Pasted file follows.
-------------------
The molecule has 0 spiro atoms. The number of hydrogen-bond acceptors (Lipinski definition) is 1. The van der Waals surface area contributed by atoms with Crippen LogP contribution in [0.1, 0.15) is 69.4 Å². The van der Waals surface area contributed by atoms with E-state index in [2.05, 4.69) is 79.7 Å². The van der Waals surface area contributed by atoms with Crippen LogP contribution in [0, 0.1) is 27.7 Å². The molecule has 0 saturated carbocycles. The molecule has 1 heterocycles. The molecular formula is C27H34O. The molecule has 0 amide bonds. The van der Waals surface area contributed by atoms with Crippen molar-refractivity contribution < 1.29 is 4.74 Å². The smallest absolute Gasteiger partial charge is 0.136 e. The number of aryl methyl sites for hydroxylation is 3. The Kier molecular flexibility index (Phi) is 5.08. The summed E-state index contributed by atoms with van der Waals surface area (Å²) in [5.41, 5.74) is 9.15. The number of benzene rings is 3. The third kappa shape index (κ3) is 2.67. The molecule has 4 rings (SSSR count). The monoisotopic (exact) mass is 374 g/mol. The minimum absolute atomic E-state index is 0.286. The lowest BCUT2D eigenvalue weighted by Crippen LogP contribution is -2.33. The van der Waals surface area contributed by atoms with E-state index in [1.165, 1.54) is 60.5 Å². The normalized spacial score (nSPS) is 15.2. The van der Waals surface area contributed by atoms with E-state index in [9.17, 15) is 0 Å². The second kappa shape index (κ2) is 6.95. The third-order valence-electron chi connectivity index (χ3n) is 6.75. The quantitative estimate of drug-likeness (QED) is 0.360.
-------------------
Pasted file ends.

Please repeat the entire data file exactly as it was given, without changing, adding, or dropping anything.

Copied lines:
The molecule has 0 spiro atoms. The number of hydrogen-bond acceptors (Lipinski definition) is 1. The van der Waals surface area contributed by atoms with Crippen LogP contribution in [0.1, 0.15) is 69.4 Å². The van der Waals surface area contributed by atoms with E-state index in [2.05, 4.69) is 79.7 Å². The van der Waals surface area contributed by atoms with Crippen LogP contribution in [0, 0.1) is 27.7 Å². The molecule has 0 saturated carbocycles. The molecule has 1 heterocycles. The molecular formula is C27H34O. The molecule has 0 amide bonds. The van der Waals surface area contributed by atoms with Crippen molar-refractivity contribution < 1.29 is 4.74 Å². The smallest absolute Gasteiger partial charge is 0.136 e. The number of aryl methyl sites for hydroxylation is 3. The Kier molecular flexibility index (Phi) is 5.08. The summed E-state index contributed by atoms with van der Waals surface area (Å²) in [5.41, 5.74) is 9.15. The number of benzene rings is 3. The third kappa shape index (κ3) is 2.67. The molecule has 4 rings (SSSR count). The monoisotopic (exact) mass is 374 g/mol. The minimum absolute atomic E-state index is 0.286. The lowest BCUT2D eigenvalue weighted by Crippen LogP contribution is -2.33. The van der Waals surface area contributed by atoms with E-state index in [1.165, 1.54) is 60.5 Å². The normalized spacial score (nSPS) is 15.2. The van der Waals surface area contributed by atoms with E-state index in [9.17, 15) is 0 Å². The second kappa shape index (κ2) is 6.95. The third-order valence-electron chi connectivity index (χ3n) is 6.75. The quantitative estimate of drug-likeness (QED) is 0.360.